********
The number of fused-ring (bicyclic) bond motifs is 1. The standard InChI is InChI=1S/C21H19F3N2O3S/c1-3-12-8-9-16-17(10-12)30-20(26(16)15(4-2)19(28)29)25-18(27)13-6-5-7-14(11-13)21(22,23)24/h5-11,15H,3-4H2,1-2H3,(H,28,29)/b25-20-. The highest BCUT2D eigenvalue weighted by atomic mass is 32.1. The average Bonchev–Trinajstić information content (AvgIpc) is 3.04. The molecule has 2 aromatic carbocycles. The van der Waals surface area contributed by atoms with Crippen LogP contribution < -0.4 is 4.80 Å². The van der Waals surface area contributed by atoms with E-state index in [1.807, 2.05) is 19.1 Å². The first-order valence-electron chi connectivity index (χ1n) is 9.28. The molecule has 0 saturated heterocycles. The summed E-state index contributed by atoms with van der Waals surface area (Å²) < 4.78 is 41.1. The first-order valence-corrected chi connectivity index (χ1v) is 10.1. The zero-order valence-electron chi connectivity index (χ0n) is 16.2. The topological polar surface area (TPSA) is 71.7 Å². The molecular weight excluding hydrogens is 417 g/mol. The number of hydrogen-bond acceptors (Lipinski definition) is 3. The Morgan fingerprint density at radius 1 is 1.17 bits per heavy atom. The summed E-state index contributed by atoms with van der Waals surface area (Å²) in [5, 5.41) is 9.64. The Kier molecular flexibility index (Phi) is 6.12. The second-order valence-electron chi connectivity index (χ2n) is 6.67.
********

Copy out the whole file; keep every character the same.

The number of fused-ring (bicyclic) bond motifs is 1. The standard InChI is InChI=1S/C21H19F3N2O3S/c1-3-12-8-9-16-17(10-12)30-20(26(16)15(4-2)19(28)29)25-18(27)13-6-5-7-14(11-13)21(22,23)24/h5-11,15H,3-4H2,1-2H3,(H,28,29)/b25-20-. The highest BCUT2D eigenvalue weighted by atomic mass is 32.1. The average Bonchev–Trinajstić information content (AvgIpc) is 3.04. The molecule has 2 aromatic carbocycles. The van der Waals surface area contributed by atoms with Crippen LogP contribution < -0.4 is 4.80 Å². The van der Waals surface area contributed by atoms with E-state index in [1.807, 2.05) is 19.1 Å². The first-order valence-electron chi connectivity index (χ1n) is 9.28. The molecule has 0 saturated heterocycles. The summed E-state index contributed by atoms with van der Waals surface area (Å²) < 4.78 is 41.1. The first-order valence-corrected chi connectivity index (χ1v) is 10.1. The zero-order valence-electron chi connectivity index (χ0n) is 16.2. The topological polar surface area (TPSA) is 71.7 Å². The molecular weight excluding hydrogens is 417 g/mol. The number of hydrogen-bond acceptors (Lipinski definition) is 3. The Morgan fingerprint density at radius 1 is 1.17 bits per heavy atom. The summed E-state index contributed by atoms with van der Waals surface area (Å²) in [5, 5.41) is 9.64. The Kier molecular flexibility index (Phi) is 6.12. The second-order valence-electron chi connectivity index (χ2n) is 6.67.